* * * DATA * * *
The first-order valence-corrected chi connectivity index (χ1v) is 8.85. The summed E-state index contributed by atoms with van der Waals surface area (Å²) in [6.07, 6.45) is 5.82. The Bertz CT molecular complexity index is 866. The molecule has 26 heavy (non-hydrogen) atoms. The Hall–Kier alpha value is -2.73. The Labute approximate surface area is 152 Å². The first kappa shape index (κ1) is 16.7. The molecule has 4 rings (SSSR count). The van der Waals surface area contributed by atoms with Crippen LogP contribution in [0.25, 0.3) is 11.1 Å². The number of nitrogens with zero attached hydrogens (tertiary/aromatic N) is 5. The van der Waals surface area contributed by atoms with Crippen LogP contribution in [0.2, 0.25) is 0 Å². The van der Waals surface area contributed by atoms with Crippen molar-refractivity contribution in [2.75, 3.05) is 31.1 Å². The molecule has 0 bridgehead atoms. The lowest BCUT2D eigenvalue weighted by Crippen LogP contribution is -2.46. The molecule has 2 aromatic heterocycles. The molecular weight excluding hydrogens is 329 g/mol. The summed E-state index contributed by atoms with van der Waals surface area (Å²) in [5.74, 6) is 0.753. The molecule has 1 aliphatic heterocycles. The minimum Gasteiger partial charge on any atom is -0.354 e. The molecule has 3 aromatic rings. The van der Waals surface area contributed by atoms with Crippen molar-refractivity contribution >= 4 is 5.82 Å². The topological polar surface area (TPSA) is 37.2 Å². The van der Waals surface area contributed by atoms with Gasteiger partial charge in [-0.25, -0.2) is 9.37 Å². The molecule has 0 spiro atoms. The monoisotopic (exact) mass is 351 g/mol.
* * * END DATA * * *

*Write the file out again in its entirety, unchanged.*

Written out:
The first-order valence-corrected chi connectivity index (χ1v) is 8.85. The summed E-state index contributed by atoms with van der Waals surface area (Å²) in [6.07, 6.45) is 5.82. The Bertz CT molecular complexity index is 866. The molecule has 26 heavy (non-hydrogen) atoms. The Hall–Kier alpha value is -2.73. The Labute approximate surface area is 152 Å². The first kappa shape index (κ1) is 16.7. The molecule has 4 rings (SSSR count). The van der Waals surface area contributed by atoms with Crippen LogP contribution in [0.25, 0.3) is 11.1 Å². The number of nitrogens with zero attached hydrogens (tertiary/aromatic N) is 5. The van der Waals surface area contributed by atoms with Crippen LogP contribution in [0.2, 0.25) is 0 Å². The van der Waals surface area contributed by atoms with Crippen molar-refractivity contribution in [2.75, 3.05) is 31.1 Å². The molecule has 0 bridgehead atoms. The lowest BCUT2D eigenvalue weighted by Crippen LogP contribution is -2.46. The molecule has 2 aromatic heterocycles. The molecular weight excluding hydrogens is 329 g/mol. The summed E-state index contributed by atoms with van der Waals surface area (Å²) in [5.74, 6) is 0.753. The molecule has 1 aliphatic heterocycles. The minimum Gasteiger partial charge on any atom is -0.354 e. The molecule has 3 aromatic rings. The van der Waals surface area contributed by atoms with Crippen molar-refractivity contribution >= 4 is 5.82 Å². The topological polar surface area (TPSA) is 37.2 Å². The van der Waals surface area contributed by atoms with Gasteiger partial charge in [-0.25, -0.2) is 9.37 Å². The molecule has 0 spiro atoms. The monoisotopic (exact) mass is 351 g/mol.